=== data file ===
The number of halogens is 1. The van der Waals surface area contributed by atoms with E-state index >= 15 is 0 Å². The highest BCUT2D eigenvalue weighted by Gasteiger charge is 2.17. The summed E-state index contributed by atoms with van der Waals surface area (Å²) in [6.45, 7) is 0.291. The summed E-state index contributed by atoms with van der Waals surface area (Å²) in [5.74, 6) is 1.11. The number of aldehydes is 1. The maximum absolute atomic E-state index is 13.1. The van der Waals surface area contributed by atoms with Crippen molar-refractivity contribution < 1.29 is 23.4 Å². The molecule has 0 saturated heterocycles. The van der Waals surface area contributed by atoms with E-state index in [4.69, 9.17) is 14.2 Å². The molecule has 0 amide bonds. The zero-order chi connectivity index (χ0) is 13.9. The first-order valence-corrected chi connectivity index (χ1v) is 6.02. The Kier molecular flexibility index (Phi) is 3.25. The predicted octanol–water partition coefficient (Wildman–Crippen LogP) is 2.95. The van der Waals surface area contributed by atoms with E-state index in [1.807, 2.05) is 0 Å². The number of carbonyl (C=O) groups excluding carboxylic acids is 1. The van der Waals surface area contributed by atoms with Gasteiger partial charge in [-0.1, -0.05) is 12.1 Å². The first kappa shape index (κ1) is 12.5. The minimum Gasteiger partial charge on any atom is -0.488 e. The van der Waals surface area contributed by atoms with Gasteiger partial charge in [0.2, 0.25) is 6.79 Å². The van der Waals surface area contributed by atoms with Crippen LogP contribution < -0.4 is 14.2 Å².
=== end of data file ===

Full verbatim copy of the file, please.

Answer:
The number of halogens is 1. The van der Waals surface area contributed by atoms with E-state index >= 15 is 0 Å². The highest BCUT2D eigenvalue weighted by Gasteiger charge is 2.17. The summed E-state index contributed by atoms with van der Waals surface area (Å²) in [6.45, 7) is 0.291. The summed E-state index contributed by atoms with van der Waals surface area (Å²) in [5.74, 6) is 1.11. The number of aldehydes is 1. The maximum absolute atomic E-state index is 13.1. The van der Waals surface area contributed by atoms with Crippen molar-refractivity contribution < 1.29 is 23.4 Å². The molecule has 0 saturated heterocycles. The van der Waals surface area contributed by atoms with E-state index in [4.69, 9.17) is 14.2 Å². The molecule has 0 amide bonds. The zero-order chi connectivity index (χ0) is 13.9. The first-order valence-corrected chi connectivity index (χ1v) is 6.02. The Kier molecular flexibility index (Phi) is 3.25. The predicted octanol–water partition coefficient (Wildman–Crippen LogP) is 2.95. The van der Waals surface area contributed by atoms with E-state index in [1.807, 2.05) is 0 Å². The number of carbonyl (C=O) groups excluding carboxylic acids is 1. The van der Waals surface area contributed by atoms with Gasteiger partial charge in [-0.1, -0.05) is 12.1 Å². The first kappa shape index (κ1) is 12.5. The minimum Gasteiger partial charge on any atom is -0.488 e. The van der Waals surface area contributed by atoms with Gasteiger partial charge in [0.2, 0.25) is 6.79 Å². The van der Waals surface area contributed by atoms with Crippen LogP contribution < -0.4 is 14.2 Å².